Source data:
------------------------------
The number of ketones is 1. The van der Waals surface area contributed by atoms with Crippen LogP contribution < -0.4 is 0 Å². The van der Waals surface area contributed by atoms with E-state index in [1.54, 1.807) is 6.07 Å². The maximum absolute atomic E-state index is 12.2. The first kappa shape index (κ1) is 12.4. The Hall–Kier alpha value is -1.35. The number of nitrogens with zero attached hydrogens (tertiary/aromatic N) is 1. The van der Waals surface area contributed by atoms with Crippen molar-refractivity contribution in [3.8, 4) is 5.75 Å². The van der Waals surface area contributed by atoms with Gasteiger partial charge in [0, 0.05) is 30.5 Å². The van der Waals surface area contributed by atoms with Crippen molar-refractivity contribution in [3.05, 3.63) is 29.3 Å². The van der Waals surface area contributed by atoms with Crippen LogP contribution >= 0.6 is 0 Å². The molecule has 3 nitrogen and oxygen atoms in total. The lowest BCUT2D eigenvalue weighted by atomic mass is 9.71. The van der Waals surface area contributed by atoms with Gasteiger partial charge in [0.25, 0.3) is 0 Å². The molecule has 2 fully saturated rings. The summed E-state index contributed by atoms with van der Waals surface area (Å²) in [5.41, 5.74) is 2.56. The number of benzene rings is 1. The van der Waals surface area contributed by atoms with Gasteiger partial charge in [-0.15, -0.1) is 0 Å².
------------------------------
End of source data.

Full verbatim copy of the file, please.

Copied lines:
The number of ketones is 1. The van der Waals surface area contributed by atoms with Crippen LogP contribution < -0.4 is 0 Å². The van der Waals surface area contributed by atoms with E-state index in [1.54, 1.807) is 6.07 Å². The maximum absolute atomic E-state index is 12.2. The first kappa shape index (κ1) is 12.4. The Hall–Kier alpha value is -1.35. The number of nitrogens with zero attached hydrogens (tertiary/aromatic N) is 1. The van der Waals surface area contributed by atoms with Crippen molar-refractivity contribution in [3.8, 4) is 5.75 Å². The van der Waals surface area contributed by atoms with Gasteiger partial charge in [0, 0.05) is 30.5 Å². The van der Waals surface area contributed by atoms with Crippen molar-refractivity contribution in [3.05, 3.63) is 29.3 Å². The van der Waals surface area contributed by atoms with Crippen LogP contribution >= 0.6 is 0 Å². The molecule has 3 nitrogen and oxygen atoms in total. The lowest BCUT2D eigenvalue weighted by atomic mass is 9.71. The van der Waals surface area contributed by atoms with Gasteiger partial charge in [0.25, 0.3) is 0 Å². The molecule has 2 fully saturated rings. The summed E-state index contributed by atoms with van der Waals surface area (Å²) in [5.41, 5.74) is 2.56. The number of benzene rings is 1. The van der Waals surface area contributed by atoms with Gasteiger partial charge in [-0.15, -0.1) is 0 Å².